Mavrix Photo, a Los Angeles and Miami-based celebrity photography agency, is suing the Daily Mail for copyright infringement, alleging that the newspaper has used up to 10 of its images without authorisation.
In court documents seen by BJP, Mavrix says the Daily Mail, with the assistance of its online picture editor, Elliot Wagland, has "a history of copyright piracy conduct. Indeed, the pattern and practice of Defendants is to ignore the demand of photo agencies or photographers to agree to rates before use and to simply take the pictures and use them without compensation or to then offer token compensation."
Mavrix, which "captures and authors certain valuable celebrity images and offers them for license to entities, including [the Daily Mail]" with the mention "Fees must be agreed prior to publication", alleges that "despite prominent warning that under no circumstances could the images be used in print media without agreeing to fees first, and that under all circumstances the images could not be used on the Daily Mail Online website, [the Daily Mail] nonetheless used the images on its online website and/or its hard-copy publication".
Mavrix alleges that the Daily Mail has used images of Pamela Anderson, Robbie Williams, Devon James, Roger Daltrey, Halle Berry, Olivier Martinez and Kate Hudson on several occasions without authorisation. For all its images, Mavrix claims it has registered its copyright.
Mavrix is now requesting a trial by jury and statutory damages equal to $150,000 per infringement as well as attorneys' fees and "any such other and further relief as the Court may deem just and appropriate."
At the centre of the case is the Daily Mail's online picture editor, who, Mavrix alleges, is one of the Daily Mail employees it has dealt with in the past.
It's not the first time that Wagland has been at the center of a copyright infringement case. Last May, the Daily Mail's website published three images shot by Emily James of Just Do It. The images, published on Twitpic, were shot at the St Vincent polling station in Dalston on election day, "where large numbers of people were unable to vote because the high turnout," according James, who raised the issue with BJP.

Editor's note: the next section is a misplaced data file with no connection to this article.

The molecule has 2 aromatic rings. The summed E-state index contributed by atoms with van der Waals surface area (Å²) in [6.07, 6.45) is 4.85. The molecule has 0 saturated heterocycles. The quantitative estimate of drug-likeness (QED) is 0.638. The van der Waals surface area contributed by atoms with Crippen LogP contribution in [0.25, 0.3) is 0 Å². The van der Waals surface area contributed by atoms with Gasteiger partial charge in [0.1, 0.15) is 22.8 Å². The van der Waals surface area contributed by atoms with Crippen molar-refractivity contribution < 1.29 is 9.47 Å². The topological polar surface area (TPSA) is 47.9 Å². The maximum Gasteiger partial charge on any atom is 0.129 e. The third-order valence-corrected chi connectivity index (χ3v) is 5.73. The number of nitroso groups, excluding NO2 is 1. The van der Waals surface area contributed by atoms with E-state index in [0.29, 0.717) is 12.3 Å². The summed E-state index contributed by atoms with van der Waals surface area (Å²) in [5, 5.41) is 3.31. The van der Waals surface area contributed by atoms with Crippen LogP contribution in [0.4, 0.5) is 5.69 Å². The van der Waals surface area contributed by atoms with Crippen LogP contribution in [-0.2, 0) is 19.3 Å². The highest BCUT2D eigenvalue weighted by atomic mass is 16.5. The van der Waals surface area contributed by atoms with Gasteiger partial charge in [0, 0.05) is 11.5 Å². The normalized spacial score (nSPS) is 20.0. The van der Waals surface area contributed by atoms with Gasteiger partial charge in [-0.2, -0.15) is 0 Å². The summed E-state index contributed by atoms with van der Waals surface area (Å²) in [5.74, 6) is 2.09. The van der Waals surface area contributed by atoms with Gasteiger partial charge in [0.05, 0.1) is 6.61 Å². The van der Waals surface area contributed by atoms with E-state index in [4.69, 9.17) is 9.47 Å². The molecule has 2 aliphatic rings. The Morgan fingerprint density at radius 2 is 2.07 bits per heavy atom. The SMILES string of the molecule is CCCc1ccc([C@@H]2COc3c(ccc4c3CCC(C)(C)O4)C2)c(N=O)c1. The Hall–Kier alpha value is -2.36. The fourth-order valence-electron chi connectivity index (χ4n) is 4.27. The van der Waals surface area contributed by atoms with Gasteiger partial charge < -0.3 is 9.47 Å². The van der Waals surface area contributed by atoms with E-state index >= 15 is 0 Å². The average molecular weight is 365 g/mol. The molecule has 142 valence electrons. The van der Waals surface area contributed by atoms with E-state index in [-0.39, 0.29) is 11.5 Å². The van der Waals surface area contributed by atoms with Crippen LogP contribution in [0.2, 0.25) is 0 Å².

While her images were used, after authorisation and payment, by other networks and print titles, James claims the Daily Mail failed to contact her before publishing them. So, she says, "we wrote them an invoice. We took the standard rate per picture recommended by the National Union of Journalists, £130, and multiplied it by three for use without our knowledge, consent, or permission."
Upon receiving a £1170 invoice, Wagland answered, according to James, that he couldn't pay "the amount you have requested, these images were taken from Twitpic and therefore placed in the public domain." He added: "We are more than happy to pay for the images but we'll only be paying £40 per image."
After BJP reported on the infringement, the Daily Mail has moved to reaffirm that it was not the newspaper's policy "to breach photographers' copyrights," and that, a spokesman says, it will be "happy to look into individual cases."
However, as recently as last month, the Daily Mail was forced to issue another apology to a photographer after it used his images without authorisation.
In fact, the Daily Mail has even been accused of distributing photographers' images without authorisation, as highlighted by one case BJP reported on in June. In all these cases, the Daily Mail has refused to comment on the record.
BJP's requests for comment on Mavrix's claims have yet to be responded to.
UPDATE: The obvious disregard for copyright from the picture editors at Daily Mail is symptomatic of a wider problem among all Associated Newspapers' current and former titles. Back in 2009, BJP reported on the Evening Standard, which was still under the Associated Newspapers umbrella, syndicating photographers' images without authorisation. Read our full report here.
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